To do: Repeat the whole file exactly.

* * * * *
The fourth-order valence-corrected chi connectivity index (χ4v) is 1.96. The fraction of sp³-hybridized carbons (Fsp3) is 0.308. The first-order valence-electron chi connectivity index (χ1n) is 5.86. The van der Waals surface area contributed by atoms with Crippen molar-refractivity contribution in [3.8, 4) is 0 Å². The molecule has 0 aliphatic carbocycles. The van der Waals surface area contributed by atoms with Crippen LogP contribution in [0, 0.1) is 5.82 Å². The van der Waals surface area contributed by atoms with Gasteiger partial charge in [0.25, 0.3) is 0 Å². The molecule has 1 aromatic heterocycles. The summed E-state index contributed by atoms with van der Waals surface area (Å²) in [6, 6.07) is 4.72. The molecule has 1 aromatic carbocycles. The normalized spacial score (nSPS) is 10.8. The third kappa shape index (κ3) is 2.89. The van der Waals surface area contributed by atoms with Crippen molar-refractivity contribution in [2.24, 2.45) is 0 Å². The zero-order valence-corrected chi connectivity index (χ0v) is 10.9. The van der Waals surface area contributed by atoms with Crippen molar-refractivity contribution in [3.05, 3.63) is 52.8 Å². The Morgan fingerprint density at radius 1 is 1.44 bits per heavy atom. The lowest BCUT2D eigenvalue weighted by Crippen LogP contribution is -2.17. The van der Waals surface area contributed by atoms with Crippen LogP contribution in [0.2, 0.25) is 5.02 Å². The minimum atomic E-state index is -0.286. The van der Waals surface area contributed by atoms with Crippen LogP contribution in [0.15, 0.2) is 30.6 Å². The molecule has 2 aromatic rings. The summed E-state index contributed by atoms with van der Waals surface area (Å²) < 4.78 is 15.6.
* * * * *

The fourth-order valence-corrected chi connectivity index (χ4v) is 1.96. The fraction of sp³-hybridized carbons (Fsp3) is 0.308. The first-order valence-electron chi connectivity index (χ1n) is 5.86. The van der Waals surface area contributed by atoms with Crippen molar-refractivity contribution in [3.8, 4) is 0 Å². The molecule has 0 aliphatic carbocycles. The van der Waals surface area contributed by atoms with Crippen LogP contribution in [0, 0.1) is 5.82 Å². The van der Waals surface area contributed by atoms with Gasteiger partial charge in [0.25, 0.3) is 0 Å². The molecule has 1 aromatic heterocycles. The summed E-state index contributed by atoms with van der Waals surface area (Å²) in [6, 6.07) is 4.72. The molecule has 1 aromatic carbocycles. The normalized spacial score (nSPS) is 10.8. The third kappa shape index (κ3) is 2.89. The van der Waals surface area contributed by atoms with Crippen molar-refractivity contribution in [2.24, 2.45) is 0 Å². The zero-order valence-corrected chi connectivity index (χ0v) is 10.9. The van der Waals surface area contributed by atoms with Crippen molar-refractivity contribution in [3.05, 3.63) is 52.8 Å². The Morgan fingerprint density at radius 1 is 1.44 bits per heavy atom. The lowest BCUT2D eigenvalue weighted by Crippen LogP contribution is -2.17. The van der Waals surface area contributed by atoms with Crippen LogP contribution in [0.2, 0.25) is 5.02 Å². The minimum atomic E-state index is -0.286. The van der Waals surface area contributed by atoms with Crippen LogP contribution in [0.15, 0.2) is 30.6 Å². The molecule has 2 aromatic rings. The summed E-state index contributed by atoms with van der Waals surface area (Å²) < 4.78 is 15.6.